Peripheral caries (or peripheral cement defects) is defined by "the deterioration or loss of cementum" which forms the outer layer of our horses' teeth. This cement surrounds the enamel and has a 2-fold function. At the level of the reserve crown (the part of the molar that is still in the gum) and the root of the tooth, cementum is necessary to obtain a good attachment of the tooth to its surrounding tissue (the periodontal ligament). At the level of the clinical crown (the part of the tooth visible in the mouth), the cement has a protective function for the extremely hard but fragile enamel. It is pre-eminently the cement (with its large and smooth surface) that comes into contact with food during chewing. Horses that develop peripheral caries have a significantly higher risk of developing periodontitis (whether or not associated with diastemata), plaque (indicating a disturbed oral flora), soft tissue injuries such as cheek and tongue mucosa and pathological fractures.
Fig; schematic representation of the top view of a lower molar (more specifically triadan 406)
Causes of peripheral cemental defects / caries
As in humans, caries in our horses is a multifactorial disease. Three main factors include: the tooth surface & (the composition of) the saliva + the nutrition + the microbial flora in the oral cavity. What proportion each of these components has and how they relate to each other in the development of this disease is not yet entirely clear, more scientific research is essential in this regard.
In any case, the horse's diet and drinking water play an important role. A diet that is too acidic (maize, acid silage, ...) affects the peripheral cement. In some horses we see an almost complete loss of peripheral cement.
No cement but cement coming from the reserve crown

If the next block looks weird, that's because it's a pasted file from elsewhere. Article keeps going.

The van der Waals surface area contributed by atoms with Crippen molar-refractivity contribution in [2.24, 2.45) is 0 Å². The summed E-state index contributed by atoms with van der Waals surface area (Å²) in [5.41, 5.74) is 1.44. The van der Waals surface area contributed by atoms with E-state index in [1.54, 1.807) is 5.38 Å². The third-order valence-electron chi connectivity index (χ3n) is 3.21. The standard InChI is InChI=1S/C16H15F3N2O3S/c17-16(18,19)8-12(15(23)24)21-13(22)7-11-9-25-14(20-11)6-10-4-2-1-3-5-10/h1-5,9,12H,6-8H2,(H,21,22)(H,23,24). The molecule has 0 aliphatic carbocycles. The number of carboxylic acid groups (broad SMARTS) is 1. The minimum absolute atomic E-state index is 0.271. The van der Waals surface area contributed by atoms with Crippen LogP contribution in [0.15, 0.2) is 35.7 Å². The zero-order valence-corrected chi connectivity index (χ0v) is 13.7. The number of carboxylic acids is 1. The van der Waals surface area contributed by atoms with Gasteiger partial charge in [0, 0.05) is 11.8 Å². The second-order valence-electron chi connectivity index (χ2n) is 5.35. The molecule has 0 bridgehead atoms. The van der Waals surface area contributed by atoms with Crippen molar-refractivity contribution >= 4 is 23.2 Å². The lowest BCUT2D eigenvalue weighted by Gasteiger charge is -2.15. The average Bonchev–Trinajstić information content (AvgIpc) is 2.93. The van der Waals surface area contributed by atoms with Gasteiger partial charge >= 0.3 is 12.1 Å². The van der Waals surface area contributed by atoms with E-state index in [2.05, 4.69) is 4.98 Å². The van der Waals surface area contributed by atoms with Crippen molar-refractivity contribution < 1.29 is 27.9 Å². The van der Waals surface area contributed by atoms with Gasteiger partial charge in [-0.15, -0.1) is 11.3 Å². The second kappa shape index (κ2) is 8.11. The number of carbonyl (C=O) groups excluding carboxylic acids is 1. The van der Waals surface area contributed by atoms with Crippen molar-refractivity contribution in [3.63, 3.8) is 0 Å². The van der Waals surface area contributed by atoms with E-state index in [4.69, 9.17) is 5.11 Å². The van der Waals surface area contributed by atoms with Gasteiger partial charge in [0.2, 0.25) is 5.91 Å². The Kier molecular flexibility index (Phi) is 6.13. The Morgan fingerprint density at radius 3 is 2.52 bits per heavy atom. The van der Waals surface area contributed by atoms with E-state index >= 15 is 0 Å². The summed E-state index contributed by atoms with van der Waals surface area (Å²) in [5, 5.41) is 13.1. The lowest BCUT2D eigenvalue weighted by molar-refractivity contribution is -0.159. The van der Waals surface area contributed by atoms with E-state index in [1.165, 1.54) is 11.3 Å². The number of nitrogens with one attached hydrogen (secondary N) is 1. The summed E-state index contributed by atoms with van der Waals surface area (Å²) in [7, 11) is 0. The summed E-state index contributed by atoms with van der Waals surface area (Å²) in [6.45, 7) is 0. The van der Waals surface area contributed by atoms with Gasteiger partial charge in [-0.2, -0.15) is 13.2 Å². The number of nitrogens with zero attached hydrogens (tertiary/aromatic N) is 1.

Caries due to maize feeding
Also all kinds of dental problems that hamper the horse in its food intake or that lead to stagnation of food around the teeth contribute to this condition. Even parasites (gasterophilus spp.) can cause gum recession and papillary necrosis, which may be the start of food stagnation, pH reduction and thus caries formation. A recent study also stated that "the reduced production and flow of saliva through the oral cavity when feeding times are shortened are likely to be relevant factors in increasing the risk of dental caries. "*
Thus, housing and stable management are also likely to be relevant. Little is known about the influence of e.g. chronic stress on the composition of the saliva and thus on its buffering capacity. This buffering capacity varies greatly between horses and between different samples taken from the same horse.
There are clear indications that once the process of cementation has started, a vicious circle often begins. The removal of the initial cause does not solve the problem in itself.
Regular monitoring and prevention whenever possible remain the key in managing this condition. Treatment of underlying dental pathology, appropriate nutrition and management are important.
Know that this condition is not (always) irreversible: cement is produced throughout the horse's life and restoration of cement (at the level of the reserve crown) is therefore possible. Since horses exhibit lifelong eruption of their molars, new cement is constantly exposed in the oral cavity.
Loss of cement in the interdental space
Loss of cement in the interdental space, tooth plaque and focal carious areas
Loss of cement in the interdental space, food impaction and focal carious areas
*Source: Equine peripheral cemental defects and dental caries: Four case reports. T. Lundström, D. Birkhed